303 F2d 851 United States v. Brooks S
303 F.2d 851
62-2 USTC P 15,418
UNITED STATES of America, Plaintiff-Appellee,
Hugh Erbie BROOKS, Wallace Bridgeforth, James S. Simmons,
James Kimble, Defendants-Appellants.
United States Court of Appeals Sixth Circuit.
June 12, 1962.
Robert E. Lillard, Nashville, Tenn., A. A. Birch, Jr., Nashville, Tenn., on brief, for defendants-appellants.
Carrol D. Kilgore, Asst. U.S. Atty., Nashville, Tenn., Kenneth Harwell, U.S. Atty., Nashville, Tenn., on brief, for plaintiff-appellee.
Before MILLER, Chief Judge, CECIL, Circuit Judge, and BOYD, District judge.
The appellants herein were convicted in the United States District Court for the Middle District of Tennessee, Nashville Division, on a two-count information.
The first count charged that during the period beginning July 1, 1960, up to and including September 28, 1960, the appellants, being persons engaged in the business of accepting wagers, willfully failed and refused to register with the Director of Internal Revenue, for the Internal Revenue Collection District of Tennessee, at Nashville, in violation of Section 7203 of the Internal Revenue Code of 1954, 26 U.S.C.A. 7203. The second count charged that they failed and refused to pay an occupational tax, in violation of Section 7262, of the Internal Revenue Code of 1954, 26 U.S.C.A. 7262.
Upon execution of a search warrant, the appellants were found in possession of various numbers tickets and other items used in carrying on a numbers lottery.
One of the claims made by counsel for the appellants is that the search warrant was invalid. In this respect the first contention is that the warrant was issued upon unsworn attachments containing material facts relied upon as a part of the affidavit. The affidavit upon which the search warrant was issued was made upon a form 'Affidavit for Search Warrant.' The affidavit appears to be signed by John B. Anderson, Jr., Special Agent, Intelligence Division, Internal Revenue Service, and sworn to by him before J. Washington Moore, United States Commissioner.
In the space for a description of the premises to be searched, the description is started and there being insufficient space to complete it, there is a note: '(continued on attachment No. 1).' The description is continued on a plain sheet of paper headed 'Attachment No. 1' which is fastened to the affidavit form by staples.
Similarly, in the space for stating the facts to establish the grounds for issuing the warrant, there is a note: '(continued on attachment No. 2).' Under this heading there are three sheets of plain paper containing a statement of facts. These sheets are also attached to the affidavit form by staples. Each of these sheets purports to be signed by John B. Anderson, Jr., and dated '9-26-60,' the date of the affidavit. Mr. Anderson testified that the attachments and everything else were attached to the form copy of the search warrant, at the time he swore to it.
The affidavit form and the attachments appear to be one complete document, regular on its face and we presume Mr. Anderson, the special agent, and Mr. Moore, the commissioner, properly performed their duties. It the attachments were fastened to the affidavit form, at the time it was signed and sworn to by Mr. Anderson, the search warrant as issued was valid.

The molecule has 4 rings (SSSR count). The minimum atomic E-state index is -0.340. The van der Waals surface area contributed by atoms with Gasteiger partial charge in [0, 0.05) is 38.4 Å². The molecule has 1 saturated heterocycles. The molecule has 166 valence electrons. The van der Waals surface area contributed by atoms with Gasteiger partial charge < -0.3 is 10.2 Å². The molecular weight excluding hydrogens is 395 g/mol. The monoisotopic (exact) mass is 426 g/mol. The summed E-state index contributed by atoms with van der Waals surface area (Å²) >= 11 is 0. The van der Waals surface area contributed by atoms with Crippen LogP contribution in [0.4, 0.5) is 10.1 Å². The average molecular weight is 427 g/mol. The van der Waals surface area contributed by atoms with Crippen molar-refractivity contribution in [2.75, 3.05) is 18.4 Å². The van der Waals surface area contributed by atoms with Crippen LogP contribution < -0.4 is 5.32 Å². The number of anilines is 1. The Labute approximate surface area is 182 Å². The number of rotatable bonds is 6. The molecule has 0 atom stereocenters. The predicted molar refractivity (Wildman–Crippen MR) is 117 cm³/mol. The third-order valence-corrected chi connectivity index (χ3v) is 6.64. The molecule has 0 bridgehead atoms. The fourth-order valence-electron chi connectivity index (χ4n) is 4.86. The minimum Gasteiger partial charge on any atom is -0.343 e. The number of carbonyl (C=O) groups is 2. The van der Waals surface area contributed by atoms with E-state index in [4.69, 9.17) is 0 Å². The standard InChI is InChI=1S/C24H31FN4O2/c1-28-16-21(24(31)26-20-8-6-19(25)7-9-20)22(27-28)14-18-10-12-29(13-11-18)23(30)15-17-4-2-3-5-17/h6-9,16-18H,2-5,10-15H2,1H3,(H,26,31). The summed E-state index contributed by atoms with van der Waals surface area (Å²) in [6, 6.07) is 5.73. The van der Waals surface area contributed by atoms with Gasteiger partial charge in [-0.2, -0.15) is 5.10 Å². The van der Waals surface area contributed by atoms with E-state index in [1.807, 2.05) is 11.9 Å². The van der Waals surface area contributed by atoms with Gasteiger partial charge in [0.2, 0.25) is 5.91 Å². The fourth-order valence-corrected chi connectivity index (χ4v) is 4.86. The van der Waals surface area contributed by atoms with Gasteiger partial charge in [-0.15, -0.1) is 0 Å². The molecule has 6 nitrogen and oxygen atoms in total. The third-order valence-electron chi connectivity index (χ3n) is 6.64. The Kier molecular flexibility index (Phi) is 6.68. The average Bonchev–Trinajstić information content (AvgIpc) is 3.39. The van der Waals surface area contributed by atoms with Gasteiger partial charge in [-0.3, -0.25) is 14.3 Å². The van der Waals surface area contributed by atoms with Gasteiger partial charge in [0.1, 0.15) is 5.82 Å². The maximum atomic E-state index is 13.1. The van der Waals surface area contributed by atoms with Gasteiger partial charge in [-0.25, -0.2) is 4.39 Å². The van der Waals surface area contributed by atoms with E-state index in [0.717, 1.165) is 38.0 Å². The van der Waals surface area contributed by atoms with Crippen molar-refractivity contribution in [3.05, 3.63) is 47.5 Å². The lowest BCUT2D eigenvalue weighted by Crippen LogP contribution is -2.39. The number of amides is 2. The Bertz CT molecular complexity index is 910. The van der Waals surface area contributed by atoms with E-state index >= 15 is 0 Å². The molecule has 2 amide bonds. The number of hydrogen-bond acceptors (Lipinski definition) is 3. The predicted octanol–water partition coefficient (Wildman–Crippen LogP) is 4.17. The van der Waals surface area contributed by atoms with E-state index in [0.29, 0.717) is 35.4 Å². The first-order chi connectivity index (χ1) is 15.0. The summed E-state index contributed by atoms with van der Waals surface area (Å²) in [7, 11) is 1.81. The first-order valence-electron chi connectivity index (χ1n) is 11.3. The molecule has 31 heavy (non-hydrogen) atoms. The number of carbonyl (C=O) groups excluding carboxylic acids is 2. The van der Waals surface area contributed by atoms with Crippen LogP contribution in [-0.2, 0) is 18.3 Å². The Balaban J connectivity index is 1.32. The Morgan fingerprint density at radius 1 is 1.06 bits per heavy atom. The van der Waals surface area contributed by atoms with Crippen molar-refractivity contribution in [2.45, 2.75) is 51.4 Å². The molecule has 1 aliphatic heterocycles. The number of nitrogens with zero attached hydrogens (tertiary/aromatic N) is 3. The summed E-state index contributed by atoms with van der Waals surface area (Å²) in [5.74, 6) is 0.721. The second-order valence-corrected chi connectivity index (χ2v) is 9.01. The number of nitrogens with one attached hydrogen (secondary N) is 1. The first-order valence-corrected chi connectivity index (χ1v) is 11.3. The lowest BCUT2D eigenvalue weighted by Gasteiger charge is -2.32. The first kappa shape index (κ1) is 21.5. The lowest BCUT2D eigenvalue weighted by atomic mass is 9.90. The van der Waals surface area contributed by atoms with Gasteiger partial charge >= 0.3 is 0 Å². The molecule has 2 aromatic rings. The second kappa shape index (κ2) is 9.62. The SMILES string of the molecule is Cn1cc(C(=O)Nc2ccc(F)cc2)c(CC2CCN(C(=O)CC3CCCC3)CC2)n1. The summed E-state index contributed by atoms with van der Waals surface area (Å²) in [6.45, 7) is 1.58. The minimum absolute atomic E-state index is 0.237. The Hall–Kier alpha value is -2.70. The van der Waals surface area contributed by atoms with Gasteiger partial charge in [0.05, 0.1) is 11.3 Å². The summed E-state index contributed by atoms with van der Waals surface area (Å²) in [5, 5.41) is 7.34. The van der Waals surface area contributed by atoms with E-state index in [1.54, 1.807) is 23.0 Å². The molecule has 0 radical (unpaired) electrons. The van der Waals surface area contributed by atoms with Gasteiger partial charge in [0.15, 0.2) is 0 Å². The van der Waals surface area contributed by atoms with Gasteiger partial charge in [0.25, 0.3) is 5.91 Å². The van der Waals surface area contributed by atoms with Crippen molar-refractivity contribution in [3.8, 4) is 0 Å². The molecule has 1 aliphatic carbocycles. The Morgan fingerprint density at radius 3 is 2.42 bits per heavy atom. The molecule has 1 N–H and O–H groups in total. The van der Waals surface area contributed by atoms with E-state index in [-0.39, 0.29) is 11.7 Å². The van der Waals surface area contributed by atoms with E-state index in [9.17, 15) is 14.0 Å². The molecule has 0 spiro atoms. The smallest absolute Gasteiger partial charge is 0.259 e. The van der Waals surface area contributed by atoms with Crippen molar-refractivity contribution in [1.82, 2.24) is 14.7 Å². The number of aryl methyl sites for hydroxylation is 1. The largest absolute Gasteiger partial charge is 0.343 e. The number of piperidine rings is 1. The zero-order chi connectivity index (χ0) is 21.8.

Other objections made to the validity of the search warrant are that the matters set out in the affidavit to establish probable cause for the search are too far removed in point of time to support such a finding and that the premises to be searched were not sufficiently described to be identified and to exclude other premises of similar description.
According to the affidavit of Mr. Anderson, his surveillance began on August 22, 1960, and continued over a period of time, until, on September 26, 1960, he searched the records to ascertain if any one living in the premises described in the affidavit was registered as being engaged in the business of accepting wagers. We do not consider the facts as alleged insufficient to support a finding of probable cause, nor do we consider that the description of the premises to be searched is lacking in particularity.
We find no defect in the search warrant as issued, or in the procedure by which it was procured.
Finally, it is claimed that the testimony of certain government witnesses should have been excluded. At the trial, the court, at the request of counsel for the appellants, granted a motion for sequestration of witnesses. During a recess, after the first government witness had testified, a government special agent, Mr. Lowry, went into the witness room and made a statement that counsel for the appellants asked the witness over and over who shouted at the back door and who first went in the back door.
Whether the rule of sequestration of witnesses is allowed is a matter of discretion with the trial judge. It is equally a matter of discretion for a trial judge, in the conduct of a trial, to determine the application of the rule and whether it has been violated. As stated by Judge Miller in his order overruling motion for new trial, witnesses are not automatically excluded after a violation of the rule. Whether or not there is prejudice is within the sound discretion of the court. See: Holder v. United States, 150 U.S. 91, 14 S.Ct. 10, 37 L.Ed. 1010; Easley v. United States,261 F.2d 276, C.A.5; Coates v. United States, 59 F.2d 173, 175, C.A.9. Here the trial judge found that the appellants were not prejudiced by reason of the alleged violation of the rule of exclusion, and we are in accord with that conclusion.
Finding no reversible error in the record, the judgment of the District Court is affirmed.